Shane Watson has been dropped and, quite predictably, Australia is rejoicing in an entirely unbecoming fashion.
This dual Allan Border Medalist and World Cup winner – not to mention former test captain, even if it was just for one game – has seen his entire body of work reduced to a mere punchline.
The war on Watson has waged for years, most crudely on social media. Here, from the safety of their oft-anonymous Twitter handles, Australians have lambasted Watson for being a wasted talent, a mopey hack, a lumbering misery, a waste of taxpayers’ money – and everything in between. This website has participated, too, in a mostly satirical manner. All of us have been guilty of it at times.
But this schadenfreude towards Watson has reached a tipping point. Now, it’s getting ugly. It’s time to Australians to step back, rationalise, and perhaps reevaluate their contempt for Shane Watson.
The real issue here, of course, is that we expected too much of Watson. Australians need their cricketers to hit centuries and take five-fors. We need to lid blokes in consecutive deliveries. We must sledge voraciously. We must conform to long-held Australian cricketing stereotypes, basically.
Watson doesn’t do any of those things. He hits neat 30s and 40s. He dries up an end and takes the occasional wicket. He’s quiet in the slips cordon. When surrounded by the right company, Watson could be a celebrated role player. He’s Toni Kukoc in the mid-90s Chicago Bulls line-up: a massive unit who comes off the bench to provide a bit of spark in offense. The sixth man of the year. An integral part of the Bulls’ 1996-98 three-peat. Unfortunately, the current Australian line-up lacks a Jordan/Pippen equivalent, and therefore Watson’s failures become more glaring.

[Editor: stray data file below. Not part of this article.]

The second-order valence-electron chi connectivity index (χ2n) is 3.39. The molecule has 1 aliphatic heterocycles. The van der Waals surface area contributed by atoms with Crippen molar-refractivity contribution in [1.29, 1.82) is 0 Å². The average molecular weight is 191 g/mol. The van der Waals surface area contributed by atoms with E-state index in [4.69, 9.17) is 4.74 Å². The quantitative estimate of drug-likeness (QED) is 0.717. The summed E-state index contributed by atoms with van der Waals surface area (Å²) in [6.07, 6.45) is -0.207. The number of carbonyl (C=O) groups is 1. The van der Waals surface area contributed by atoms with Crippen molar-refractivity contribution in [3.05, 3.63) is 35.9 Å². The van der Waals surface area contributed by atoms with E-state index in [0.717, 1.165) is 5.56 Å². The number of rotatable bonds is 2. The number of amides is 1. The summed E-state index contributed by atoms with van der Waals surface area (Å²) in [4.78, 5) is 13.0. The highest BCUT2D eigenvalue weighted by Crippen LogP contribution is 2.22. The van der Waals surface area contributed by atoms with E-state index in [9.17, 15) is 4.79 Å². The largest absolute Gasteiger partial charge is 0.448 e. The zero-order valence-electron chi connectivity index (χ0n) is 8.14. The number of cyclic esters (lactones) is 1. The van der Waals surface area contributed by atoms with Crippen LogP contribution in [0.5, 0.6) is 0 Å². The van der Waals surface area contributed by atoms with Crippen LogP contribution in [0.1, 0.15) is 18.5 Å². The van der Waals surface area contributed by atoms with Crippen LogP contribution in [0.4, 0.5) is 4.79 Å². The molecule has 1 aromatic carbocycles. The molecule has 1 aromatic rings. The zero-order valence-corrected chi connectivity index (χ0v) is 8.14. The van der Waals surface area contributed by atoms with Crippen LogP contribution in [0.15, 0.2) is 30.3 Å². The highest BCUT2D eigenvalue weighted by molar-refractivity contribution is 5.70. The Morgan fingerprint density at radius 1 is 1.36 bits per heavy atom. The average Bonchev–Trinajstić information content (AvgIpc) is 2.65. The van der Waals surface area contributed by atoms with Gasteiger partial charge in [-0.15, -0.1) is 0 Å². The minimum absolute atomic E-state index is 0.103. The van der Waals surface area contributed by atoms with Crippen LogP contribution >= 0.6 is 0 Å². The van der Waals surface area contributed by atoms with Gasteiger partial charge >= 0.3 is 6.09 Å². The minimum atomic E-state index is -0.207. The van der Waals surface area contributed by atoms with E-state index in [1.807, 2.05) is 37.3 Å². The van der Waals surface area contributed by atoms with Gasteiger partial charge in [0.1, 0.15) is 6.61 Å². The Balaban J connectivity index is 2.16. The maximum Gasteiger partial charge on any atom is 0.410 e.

If there’s anything that frustrates Australians more, it’s a lousy R.O.I. We want quick returns to go spend on plasma TVs and Bali holidays. We want soaring BHP stocks to line our pockets for decades. On paper, Watson should be all this and more. Look at him – he’s 6-foot tall, blonde and full of muscles! Alas, Watson is an overvalued blue chip that went bust and burned Mum and Dad investors.
The intense vitriol leveled at Watson is a sad reflection on our society. Why, exactly, are we relishing his failure so much? Why are we deriving so much pleasure from repetitious LBW memes and DRS gags? What drives this schadenfreude? Is it because we ourselves are failing at life? Is it because we’re just fucking basic? Or is it because we, as a society, have become restless and desperate for a sense of unity? And if so, then why can’t we come together on important issues that would truly unite the country? Why Watson?
This writer admits to being frustrated with Watson’s failure to deliver on his “promise.” It’s hard to avoid. We’ve been reading about him since the late 90s; the breathless media touting him as the prototype 21st Century cricketer. But now, Watson looks like a throwback from the Flintoff/Kallis era, as Gideon Haigh wrote earlier this year.
According to Gideon, the modern test all-rounder bowls first and bats “a bit,” while the top ODI all-rounders are predominantly batsmen who bowl part-time. As such, Shane Watson – like baggy jeans in the mid-2000s, or rugby union in 2015 – is simply going out of fashion.
“Watson today looks a little like a cricketer from another age, a vestige of the era walked by Jacques Kallis and Andrew Flintoff — multi-format all-purpose players capable of match-winning interventions with bat or ball,” Gids wrote.
Watson is just doing what he has always done. We expected too much. We expected the world. We wanted hundreds and five-fors in equal measure. So blame the selectors, if anyone, for continually selecting Watson. For shuffling him around the batting order. For persisting in him for so long. For viewing him as the silver bullet solution.
But don’t blame Watson.
By Dave Edwards